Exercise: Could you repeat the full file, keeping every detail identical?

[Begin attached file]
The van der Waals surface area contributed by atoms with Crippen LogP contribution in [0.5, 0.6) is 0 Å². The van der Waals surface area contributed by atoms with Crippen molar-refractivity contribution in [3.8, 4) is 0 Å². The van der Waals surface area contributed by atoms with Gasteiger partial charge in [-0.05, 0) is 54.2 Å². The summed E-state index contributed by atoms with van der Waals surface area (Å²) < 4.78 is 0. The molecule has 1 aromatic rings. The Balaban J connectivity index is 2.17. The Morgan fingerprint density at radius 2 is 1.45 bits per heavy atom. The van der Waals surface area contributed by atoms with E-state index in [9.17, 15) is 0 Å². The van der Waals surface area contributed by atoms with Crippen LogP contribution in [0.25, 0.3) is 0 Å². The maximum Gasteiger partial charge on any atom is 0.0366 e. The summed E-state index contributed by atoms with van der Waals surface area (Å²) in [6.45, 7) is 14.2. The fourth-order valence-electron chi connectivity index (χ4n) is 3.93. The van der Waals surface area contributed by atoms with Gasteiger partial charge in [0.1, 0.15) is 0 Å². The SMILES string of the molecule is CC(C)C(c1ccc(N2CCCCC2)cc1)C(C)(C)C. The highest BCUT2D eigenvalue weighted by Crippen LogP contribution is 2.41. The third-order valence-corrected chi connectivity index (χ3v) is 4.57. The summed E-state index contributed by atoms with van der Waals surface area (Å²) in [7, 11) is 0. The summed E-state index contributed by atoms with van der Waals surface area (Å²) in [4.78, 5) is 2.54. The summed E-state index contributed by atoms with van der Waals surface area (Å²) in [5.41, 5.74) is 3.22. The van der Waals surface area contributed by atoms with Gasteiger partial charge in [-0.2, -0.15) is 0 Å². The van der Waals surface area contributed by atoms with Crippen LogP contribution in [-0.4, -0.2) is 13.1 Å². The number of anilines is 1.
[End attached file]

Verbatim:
The van der Waals surface area contributed by atoms with Crippen LogP contribution in [0.5, 0.6) is 0 Å². The van der Waals surface area contributed by atoms with Crippen molar-refractivity contribution in [3.8, 4) is 0 Å². The van der Waals surface area contributed by atoms with Gasteiger partial charge in [-0.05, 0) is 54.2 Å². The summed E-state index contributed by atoms with van der Waals surface area (Å²) < 4.78 is 0. The molecule has 1 aromatic rings. The Balaban J connectivity index is 2.17. The Morgan fingerprint density at radius 2 is 1.45 bits per heavy atom. The van der Waals surface area contributed by atoms with E-state index in [9.17, 15) is 0 Å². The van der Waals surface area contributed by atoms with Crippen LogP contribution in [0.25, 0.3) is 0 Å². The maximum Gasteiger partial charge on any atom is 0.0366 e. The summed E-state index contributed by atoms with van der Waals surface area (Å²) in [6.45, 7) is 14.2. The fourth-order valence-electron chi connectivity index (χ4n) is 3.93. The van der Waals surface area contributed by atoms with Gasteiger partial charge in [0.1, 0.15) is 0 Å². The SMILES string of the molecule is CC(C)C(c1ccc(N2CCCCC2)cc1)C(C)(C)C. The highest BCUT2D eigenvalue weighted by Crippen LogP contribution is 2.41. The third-order valence-corrected chi connectivity index (χ3v) is 4.57. The summed E-state index contributed by atoms with van der Waals surface area (Å²) in [7, 11) is 0. The summed E-state index contributed by atoms with van der Waals surface area (Å²) in [4.78, 5) is 2.54. The summed E-state index contributed by atoms with van der Waals surface area (Å²) in [5.41, 5.74) is 3.22. The van der Waals surface area contributed by atoms with Gasteiger partial charge in [-0.2, -0.15) is 0 Å². The van der Waals surface area contributed by atoms with Crippen LogP contribution in [-0.4, -0.2) is 13.1 Å². The number of anilines is 1.